Subsidizing Drip Irrigation: efficiency, the feminization of agriculture, and policy implications in Rajasthan

@ATREE auditorium at 3.45 pm on 18th July 2016

This paper examines the conditions under which the rapid spread of drip irrigation in India, where it is promoted as a water-use efficiency-enhancing technology, is not leading to reductions in water use. This paper draws on a case study from Rajasthan to argue 1) that farmers are incentivized to intensify production rather than reduce water usage and 2) that drip irrigation’s efficiency gains in productivity occur via a feminine labor subsidy that is resulting in a deepening of the ‘feminization of agriculture.” The paper concludes with a discussion drip irrigations’ impact on farmers’ livelihoods and its policy implications.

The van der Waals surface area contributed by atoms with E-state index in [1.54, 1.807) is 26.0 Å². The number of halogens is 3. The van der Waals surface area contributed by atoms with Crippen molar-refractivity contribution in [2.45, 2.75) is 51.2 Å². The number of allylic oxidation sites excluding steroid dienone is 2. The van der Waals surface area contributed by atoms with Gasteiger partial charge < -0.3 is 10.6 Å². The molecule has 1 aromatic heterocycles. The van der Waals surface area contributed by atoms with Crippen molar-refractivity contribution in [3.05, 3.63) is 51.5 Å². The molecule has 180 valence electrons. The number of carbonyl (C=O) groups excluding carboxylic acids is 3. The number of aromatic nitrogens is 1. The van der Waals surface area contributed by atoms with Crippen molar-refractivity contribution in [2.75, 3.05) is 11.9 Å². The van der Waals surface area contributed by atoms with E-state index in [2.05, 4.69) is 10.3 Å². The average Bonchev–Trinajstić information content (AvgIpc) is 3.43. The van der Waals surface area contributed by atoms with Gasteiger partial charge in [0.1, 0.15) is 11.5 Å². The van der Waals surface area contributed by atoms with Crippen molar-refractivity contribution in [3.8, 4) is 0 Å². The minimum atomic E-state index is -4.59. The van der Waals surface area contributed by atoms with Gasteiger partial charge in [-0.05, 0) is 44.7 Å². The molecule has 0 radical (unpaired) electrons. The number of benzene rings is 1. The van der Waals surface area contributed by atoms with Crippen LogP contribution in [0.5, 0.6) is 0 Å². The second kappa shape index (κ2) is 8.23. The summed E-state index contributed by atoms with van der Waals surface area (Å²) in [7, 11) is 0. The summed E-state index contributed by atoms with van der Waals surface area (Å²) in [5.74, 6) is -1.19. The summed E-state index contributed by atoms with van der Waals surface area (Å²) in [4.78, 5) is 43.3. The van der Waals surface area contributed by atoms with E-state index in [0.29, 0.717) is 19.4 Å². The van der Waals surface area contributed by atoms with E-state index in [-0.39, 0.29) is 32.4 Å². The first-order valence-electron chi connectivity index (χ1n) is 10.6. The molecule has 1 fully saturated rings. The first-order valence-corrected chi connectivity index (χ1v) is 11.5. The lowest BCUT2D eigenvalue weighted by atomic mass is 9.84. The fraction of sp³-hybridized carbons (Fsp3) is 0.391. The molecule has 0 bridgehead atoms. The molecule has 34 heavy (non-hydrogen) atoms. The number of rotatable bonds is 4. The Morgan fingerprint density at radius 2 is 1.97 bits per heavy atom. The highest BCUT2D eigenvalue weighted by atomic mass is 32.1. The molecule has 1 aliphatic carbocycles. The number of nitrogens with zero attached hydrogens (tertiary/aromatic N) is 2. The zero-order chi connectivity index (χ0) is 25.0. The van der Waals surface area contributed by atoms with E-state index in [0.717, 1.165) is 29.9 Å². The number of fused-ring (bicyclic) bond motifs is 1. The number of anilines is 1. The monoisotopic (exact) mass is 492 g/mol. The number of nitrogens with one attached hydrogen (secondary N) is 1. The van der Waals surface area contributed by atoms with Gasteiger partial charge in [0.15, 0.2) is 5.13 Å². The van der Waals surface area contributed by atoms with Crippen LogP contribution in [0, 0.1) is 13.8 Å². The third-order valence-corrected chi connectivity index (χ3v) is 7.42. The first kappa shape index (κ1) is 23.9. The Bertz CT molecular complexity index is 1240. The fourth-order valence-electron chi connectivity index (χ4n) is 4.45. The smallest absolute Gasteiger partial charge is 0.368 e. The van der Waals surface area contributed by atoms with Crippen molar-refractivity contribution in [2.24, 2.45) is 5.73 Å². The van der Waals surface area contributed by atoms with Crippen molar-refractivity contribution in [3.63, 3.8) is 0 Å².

About the speaker
Trevor is a cultural and political ecologist, and development geographer. His work attempts to link the political economy of access to and control over environmental resources, and ecological change (political ecology), to issues of technology, knowledge, and social power, more typical of research in science and technology studies (STS). Trevor advanced these concerns by investigating the transformation of groundwater-based irrigation and urban and rural water supplies in South Asia. He also serves as Environment and Society Section Editor for the journal Geography Compass